White House: We’re Serious About Vetoing The Defense Bill Over Detention

<a target="_blank" href="http://www.flickr.com/photos/donkeyhotey/5696709686/sizes/m/in/photostream/"> Flickr/donkeyhotey</a>

Fight disinformation: Sign up for the free Mother Jones Daily newsletter and follow the news that matters.


The White House reiterated its threat Friday to veto a defense spending bill that would mandate military detention for non-citizen terror suspects apprehended on American soil.

During Friday’s press briefing, White House Press Secretary Jay Carney accused the Senate of engaging in “political micromanagement at the expense of sensible national security policy,” adding that “our position has not changed, any bill that challenges or constrains the president’s critical authorities to collect intelligence, incapacitate dangerous terrorists and protect the nation would prompt his senior advisers to recommend a veto.”

Thursday evening, the Senate agreed on a compromise amendment to the defense bill to avoid deciding whether current law authorizes the indefinite military detention of Americans suspected of terrorism who are apprehended on US soil. That compromise however, did nothing to alleviate the concerns expressed by top national security officials within the administration, who say the provisions mandating military detention for non-citizen terror suspects could interfere with terrorism investigations and jeopardize national security. Later that evening, the overall bill passed the Senate by a 93-7 vote.

The White House is now in a full fledged standoff with the Senate. If the bill arrives at the president’s desk unchanged, and the president does not veto after saying publicly that the detention provisions would put American lives in danger, the administration risks not only ensuring their objections will never again be taken seriously by Congress, but the accusation that they, rather than Congress, is playing politics with national security.

TIME IS RUNNING OUT!

We have an ambitious $350,000 online fundraising goal this month and it's truly crunch time: About 15 percent of our yearly online giving usually comes in during the final week of the year, and in "No Cute Headlines or Manipulative BS," we explain why we simply can't afford to come up short right now.

The bottom line: Corporations and powerful people with deep pockets will never sustain the type of journalism Mother Jones exists to do. And advertising or profit-driven ownership groups will never make time-intensive, in-depth reporting viable.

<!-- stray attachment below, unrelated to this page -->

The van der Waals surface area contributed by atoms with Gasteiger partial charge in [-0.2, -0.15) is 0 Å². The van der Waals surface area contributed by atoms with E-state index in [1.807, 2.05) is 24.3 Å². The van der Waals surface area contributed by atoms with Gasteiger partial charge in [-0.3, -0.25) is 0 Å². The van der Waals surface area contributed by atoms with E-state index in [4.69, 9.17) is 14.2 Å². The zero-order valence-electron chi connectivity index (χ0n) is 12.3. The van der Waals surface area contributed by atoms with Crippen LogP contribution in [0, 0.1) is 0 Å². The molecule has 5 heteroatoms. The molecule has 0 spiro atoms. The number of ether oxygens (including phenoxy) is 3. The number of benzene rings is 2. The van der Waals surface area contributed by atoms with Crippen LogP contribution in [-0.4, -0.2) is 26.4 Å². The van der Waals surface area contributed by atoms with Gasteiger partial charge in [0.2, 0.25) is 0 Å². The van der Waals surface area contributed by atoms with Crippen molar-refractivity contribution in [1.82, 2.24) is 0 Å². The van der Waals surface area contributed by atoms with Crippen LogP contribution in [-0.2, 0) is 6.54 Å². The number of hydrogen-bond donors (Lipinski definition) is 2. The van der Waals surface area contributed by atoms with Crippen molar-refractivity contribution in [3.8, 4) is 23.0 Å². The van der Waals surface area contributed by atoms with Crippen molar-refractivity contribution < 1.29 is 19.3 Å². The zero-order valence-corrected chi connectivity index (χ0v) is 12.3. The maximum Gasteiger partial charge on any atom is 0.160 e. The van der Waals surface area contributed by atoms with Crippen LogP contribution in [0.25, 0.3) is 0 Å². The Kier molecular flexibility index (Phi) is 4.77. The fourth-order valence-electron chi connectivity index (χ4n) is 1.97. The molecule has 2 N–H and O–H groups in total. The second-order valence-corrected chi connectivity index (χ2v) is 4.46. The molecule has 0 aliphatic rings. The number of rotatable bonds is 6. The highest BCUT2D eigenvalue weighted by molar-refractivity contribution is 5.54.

That's why donations big and small make up 74 percent of our budget this year. There is no backup to keep us going, no alternate revenue source, no secret benefactor. If readers don’t donate, we won’t be here. It's that simple.

And if you can help us out with a donation right now, all online gifts will be matched thanks to an incredibly generous matching gift pledge.

payment methods

TIME IS RUNNING OUT!

We have an ambitious $350,000 online fundraising goal this month and it's truly crunch time: About 15 percent of our yearly online giving usually comes in during the final week of the year, and in "No Cute Headlines or Manipulative BS," we explain why we simply can't afford to come up short right now.

The bottom line: Corporations and powerful people with deep pockets will never sustain the type of journalism Mother Jones exists to do. And advertising or profit-driven ownership groups will never make time-intensive, in-depth reporting viable.

That's why donations big and small make up 74 percent of our budget this year. There is no backup to keep us going, no alternate revenue source, no secret benefactor. If readers don’t donate, we won’t be here. It's that simple.

And if you can help us out with a donation right now, all online gifts will be matched thanks to an incredibly generous matching gift pledge.

payment methods

We Recommend

Latest

Sign up for our free newsletter

Subscribe to the Mother Jones Daily to have our top stories delivered directly to your inbox.

Get our award-winning magazine

Save big on a full year of investigations, ideas, and insights.

Subscribe

Support our journalism

Help Mother Jones' reporters dig deep with a tax-deductible donation.

Donate